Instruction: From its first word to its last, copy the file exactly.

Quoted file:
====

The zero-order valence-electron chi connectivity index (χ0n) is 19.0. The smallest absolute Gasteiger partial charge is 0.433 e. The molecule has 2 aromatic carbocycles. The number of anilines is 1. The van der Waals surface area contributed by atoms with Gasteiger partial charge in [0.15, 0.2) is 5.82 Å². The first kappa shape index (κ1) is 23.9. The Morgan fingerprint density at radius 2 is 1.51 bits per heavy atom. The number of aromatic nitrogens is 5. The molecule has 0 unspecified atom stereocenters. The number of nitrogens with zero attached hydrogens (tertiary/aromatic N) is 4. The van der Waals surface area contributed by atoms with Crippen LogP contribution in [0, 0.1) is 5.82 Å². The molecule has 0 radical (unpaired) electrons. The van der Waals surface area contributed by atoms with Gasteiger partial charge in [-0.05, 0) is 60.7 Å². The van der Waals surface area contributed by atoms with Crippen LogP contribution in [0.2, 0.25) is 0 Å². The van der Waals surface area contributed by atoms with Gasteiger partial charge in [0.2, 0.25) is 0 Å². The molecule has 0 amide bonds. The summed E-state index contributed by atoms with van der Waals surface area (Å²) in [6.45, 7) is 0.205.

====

The zero-order valence-electron chi connectivity index (χ0n) is 19.0. The smallest absolute Gasteiger partial charge is 0.433 e. The molecule has 2 aromatic carbocycles. The number of anilines is 1. The van der Waals surface area contributed by atoms with Gasteiger partial charge in [0.15, 0.2) is 5.82 Å². The first kappa shape index (κ1) is 23.9. The Morgan fingerprint density at radius 2 is 1.51 bits per heavy atom. The number of aromatic nitrogens is 5. The molecule has 0 unspecified atom stereocenters. The number of nitrogens with zero attached hydrogens (tertiary/aromatic N) is 4. The van der Waals surface area contributed by atoms with Crippen LogP contribution in [0, 0.1) is 5.82 Å². The molecule has 0 radical (unpaired) electrons. The van der Waals surface area contributed by atoms with Gasteiger partial charge in [-0.05, 0) is 60.7 Å². The van der Waals surface area contributed by atoms with Crippen LogP contribution in [0.2, 0.25) is 0 Å². The van der Waals surface area contributed by atoms with Gasteiger partial charge in [0.2, 0.25) is 0 Å². The molecule has 0 amide bonds. The summed E-state index contributed by atoms with van der Waals surface area (Å²) in [6.45, 7) is 0.205.